Netflix Maintains Position on Lack of Ratings

Television Critics Association
On July 28, the Television Critics Association (TCA) summer press tour in Beverly Hills, California, was all about Netflix.

During a panel, representatives from the streaming service weighed in on a number of topics, and many attempted to get them to comment on internal ratings and viewer measurement.

“You’d have to put me on a stretch rack and it would get really ugly because we don’t want people to get distracted with the numbers,” said Todd Yellin, VP of Product Innovation. “We are very proprietary about the secret sauce about how we weigh different things in the algorithms because there’s been a lot of sweat and a lot of labor to get there.

“Rating counts a little bit in our algorithms but it’s not as important as history,” Yellin added. “Not just what I watched yesterday but how much did I watch of what I watched yesterday? What I watched last month? A year ago? How long did I wait? ... The data we use helps inform the process to make great programming but it’s one facet. A lot of is old-fashioned creativity and good taste and smart choices.”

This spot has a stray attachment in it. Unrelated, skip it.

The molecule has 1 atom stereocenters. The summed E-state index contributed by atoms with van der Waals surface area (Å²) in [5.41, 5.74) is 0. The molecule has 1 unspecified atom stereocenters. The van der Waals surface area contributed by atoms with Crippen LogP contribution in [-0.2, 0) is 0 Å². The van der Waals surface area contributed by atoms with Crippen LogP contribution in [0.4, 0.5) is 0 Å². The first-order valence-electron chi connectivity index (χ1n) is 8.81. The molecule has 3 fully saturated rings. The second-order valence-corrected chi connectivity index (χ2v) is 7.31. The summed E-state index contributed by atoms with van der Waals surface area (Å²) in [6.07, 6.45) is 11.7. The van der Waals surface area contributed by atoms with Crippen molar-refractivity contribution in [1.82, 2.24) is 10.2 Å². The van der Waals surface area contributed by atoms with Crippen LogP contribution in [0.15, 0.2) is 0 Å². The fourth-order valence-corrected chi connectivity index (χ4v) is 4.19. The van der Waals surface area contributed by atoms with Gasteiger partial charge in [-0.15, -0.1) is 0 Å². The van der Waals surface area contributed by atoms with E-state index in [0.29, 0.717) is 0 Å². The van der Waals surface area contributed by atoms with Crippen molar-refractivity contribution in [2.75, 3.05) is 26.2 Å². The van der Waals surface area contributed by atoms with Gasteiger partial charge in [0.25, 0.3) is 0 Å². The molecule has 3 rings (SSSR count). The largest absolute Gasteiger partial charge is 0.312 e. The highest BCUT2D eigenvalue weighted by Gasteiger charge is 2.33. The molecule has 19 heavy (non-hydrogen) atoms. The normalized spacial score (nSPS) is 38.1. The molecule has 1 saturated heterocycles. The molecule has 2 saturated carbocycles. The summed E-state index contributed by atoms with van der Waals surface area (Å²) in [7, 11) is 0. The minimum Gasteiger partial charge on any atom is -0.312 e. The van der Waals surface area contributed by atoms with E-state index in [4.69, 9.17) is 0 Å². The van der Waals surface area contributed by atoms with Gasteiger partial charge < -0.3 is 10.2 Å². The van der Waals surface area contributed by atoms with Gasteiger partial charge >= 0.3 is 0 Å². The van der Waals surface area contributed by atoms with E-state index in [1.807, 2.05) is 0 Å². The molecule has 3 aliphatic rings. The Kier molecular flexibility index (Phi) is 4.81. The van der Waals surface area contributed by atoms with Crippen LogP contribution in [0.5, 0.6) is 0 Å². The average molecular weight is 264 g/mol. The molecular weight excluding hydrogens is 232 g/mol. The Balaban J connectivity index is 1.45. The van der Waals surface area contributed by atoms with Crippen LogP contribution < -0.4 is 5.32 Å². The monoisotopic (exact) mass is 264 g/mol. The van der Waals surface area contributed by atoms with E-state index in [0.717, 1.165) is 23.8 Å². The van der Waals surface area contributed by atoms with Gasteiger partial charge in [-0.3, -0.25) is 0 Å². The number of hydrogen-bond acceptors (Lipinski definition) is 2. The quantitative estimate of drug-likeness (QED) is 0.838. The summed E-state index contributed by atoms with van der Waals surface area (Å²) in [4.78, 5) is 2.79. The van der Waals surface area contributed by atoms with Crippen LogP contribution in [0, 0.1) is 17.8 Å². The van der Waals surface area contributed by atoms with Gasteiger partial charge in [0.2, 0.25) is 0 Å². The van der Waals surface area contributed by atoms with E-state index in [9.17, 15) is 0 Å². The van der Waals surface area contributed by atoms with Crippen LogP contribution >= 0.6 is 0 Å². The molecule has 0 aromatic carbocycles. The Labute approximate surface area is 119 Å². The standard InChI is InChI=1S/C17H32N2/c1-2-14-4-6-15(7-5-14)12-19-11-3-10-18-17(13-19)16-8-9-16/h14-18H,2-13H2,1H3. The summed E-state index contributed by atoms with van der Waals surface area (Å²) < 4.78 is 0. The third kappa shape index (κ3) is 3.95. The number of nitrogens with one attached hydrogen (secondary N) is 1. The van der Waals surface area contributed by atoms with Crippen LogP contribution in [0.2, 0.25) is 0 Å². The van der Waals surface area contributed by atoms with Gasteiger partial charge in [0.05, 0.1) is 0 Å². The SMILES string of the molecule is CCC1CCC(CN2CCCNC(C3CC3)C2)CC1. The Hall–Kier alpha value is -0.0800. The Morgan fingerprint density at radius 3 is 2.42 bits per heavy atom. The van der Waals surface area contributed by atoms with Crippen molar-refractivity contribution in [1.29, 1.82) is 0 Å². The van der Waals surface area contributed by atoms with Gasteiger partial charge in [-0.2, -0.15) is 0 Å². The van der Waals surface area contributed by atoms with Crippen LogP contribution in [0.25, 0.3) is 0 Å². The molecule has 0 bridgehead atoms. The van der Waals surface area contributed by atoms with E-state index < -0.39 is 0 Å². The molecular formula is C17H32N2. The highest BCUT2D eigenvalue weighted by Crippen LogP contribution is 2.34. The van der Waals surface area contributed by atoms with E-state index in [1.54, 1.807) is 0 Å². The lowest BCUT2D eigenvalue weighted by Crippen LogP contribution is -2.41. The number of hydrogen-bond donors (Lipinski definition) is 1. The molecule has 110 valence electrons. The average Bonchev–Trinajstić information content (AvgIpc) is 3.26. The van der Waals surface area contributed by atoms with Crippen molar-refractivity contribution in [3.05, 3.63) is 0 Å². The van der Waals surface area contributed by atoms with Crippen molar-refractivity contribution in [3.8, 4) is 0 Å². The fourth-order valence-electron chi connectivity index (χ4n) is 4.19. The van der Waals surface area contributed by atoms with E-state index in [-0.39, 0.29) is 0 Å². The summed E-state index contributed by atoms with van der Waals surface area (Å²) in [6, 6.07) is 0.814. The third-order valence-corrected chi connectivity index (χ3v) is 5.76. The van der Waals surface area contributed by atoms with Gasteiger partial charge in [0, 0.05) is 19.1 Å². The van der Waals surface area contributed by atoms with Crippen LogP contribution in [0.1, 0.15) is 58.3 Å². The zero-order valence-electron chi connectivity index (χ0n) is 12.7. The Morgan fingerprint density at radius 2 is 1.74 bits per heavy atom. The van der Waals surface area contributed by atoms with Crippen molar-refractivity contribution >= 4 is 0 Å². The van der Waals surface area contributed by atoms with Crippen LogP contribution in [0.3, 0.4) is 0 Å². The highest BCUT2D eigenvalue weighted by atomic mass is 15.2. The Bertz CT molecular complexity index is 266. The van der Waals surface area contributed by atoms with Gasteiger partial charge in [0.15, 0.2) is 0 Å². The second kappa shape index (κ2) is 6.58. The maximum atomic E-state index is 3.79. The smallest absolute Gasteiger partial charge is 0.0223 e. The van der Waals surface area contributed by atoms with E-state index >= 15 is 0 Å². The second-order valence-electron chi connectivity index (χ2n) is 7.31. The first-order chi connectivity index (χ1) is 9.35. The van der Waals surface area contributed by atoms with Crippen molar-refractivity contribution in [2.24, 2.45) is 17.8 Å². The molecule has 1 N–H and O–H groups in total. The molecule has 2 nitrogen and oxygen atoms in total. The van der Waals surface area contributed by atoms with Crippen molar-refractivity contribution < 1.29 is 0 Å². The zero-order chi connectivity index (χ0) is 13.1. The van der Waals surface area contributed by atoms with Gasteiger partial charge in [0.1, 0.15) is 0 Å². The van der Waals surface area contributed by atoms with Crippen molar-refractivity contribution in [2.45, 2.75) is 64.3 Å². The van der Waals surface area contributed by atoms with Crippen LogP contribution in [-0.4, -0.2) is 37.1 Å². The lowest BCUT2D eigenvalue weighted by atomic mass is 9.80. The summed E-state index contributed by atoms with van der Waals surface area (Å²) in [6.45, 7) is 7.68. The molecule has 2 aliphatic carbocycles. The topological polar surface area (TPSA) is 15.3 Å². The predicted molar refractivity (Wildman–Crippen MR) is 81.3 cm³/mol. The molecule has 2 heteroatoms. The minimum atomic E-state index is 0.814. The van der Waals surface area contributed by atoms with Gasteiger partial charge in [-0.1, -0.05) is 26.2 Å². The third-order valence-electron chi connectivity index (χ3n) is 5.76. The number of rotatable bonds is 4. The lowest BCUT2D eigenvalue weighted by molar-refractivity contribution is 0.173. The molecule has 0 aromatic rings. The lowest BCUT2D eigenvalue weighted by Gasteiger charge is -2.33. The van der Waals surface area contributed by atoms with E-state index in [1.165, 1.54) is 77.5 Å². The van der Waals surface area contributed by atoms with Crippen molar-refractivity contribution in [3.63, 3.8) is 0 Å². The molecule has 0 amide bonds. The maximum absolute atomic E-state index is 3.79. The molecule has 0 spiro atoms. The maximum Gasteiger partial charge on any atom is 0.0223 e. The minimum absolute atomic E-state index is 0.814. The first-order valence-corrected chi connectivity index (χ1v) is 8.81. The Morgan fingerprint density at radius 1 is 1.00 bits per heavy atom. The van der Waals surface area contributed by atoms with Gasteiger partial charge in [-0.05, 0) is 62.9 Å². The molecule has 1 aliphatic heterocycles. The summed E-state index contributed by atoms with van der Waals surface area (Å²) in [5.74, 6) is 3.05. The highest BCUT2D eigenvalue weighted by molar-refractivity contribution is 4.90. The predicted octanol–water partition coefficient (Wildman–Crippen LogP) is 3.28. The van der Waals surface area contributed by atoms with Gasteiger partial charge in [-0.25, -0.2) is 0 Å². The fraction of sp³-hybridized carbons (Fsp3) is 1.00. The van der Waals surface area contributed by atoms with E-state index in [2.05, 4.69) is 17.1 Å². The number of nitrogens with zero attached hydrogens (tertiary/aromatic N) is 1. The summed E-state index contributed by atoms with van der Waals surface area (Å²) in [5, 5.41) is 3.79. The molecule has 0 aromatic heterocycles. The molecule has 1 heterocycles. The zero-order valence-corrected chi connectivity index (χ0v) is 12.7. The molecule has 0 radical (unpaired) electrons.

Netflix Chief Content Officer Ted Sarandos also commented on the matter, emphasizing that the original shows are not competing against each other.

“The reason we don’t line them against one another is it’s not the intent to draw the biggest audience from any single show,” said Sarandos. “None of those shows are designed for or built to attract the entire 65 million subscriber base.

“You can feel it in the culture that these shows are getting a big, broad audience, not only in the U.S., but around the world,” Sarandos continued. “[The model is] successful if it attracts that audience segments that we're chasing.”

While critics take issue with the non-disclosure of data, the producers behind the shows are seemingly comfortable with how Netflix operates.
Unbreakable Kimmy Schmidt

Tina Fey, executive producer for “Unbreakable Kimmy Schmidt,” said that compared to working for a television network, “it's very free to be free of [the traditional] rating system, for sure.”

Stephen DeKnight, the showrunner for season one of “Marvel’s Daredevil,” stated that overall it was a “liberating” experience.

Netflix’s ratings policy doesn’t seem to be deterring these contributors either. Three new series, including “Wet Hot American Summer: First Day of Camp,” “Club de Cuervos” and Narcos” will premiere over the course of the next month, with many more anticipated for the year to come.

Author: Brian Cameron
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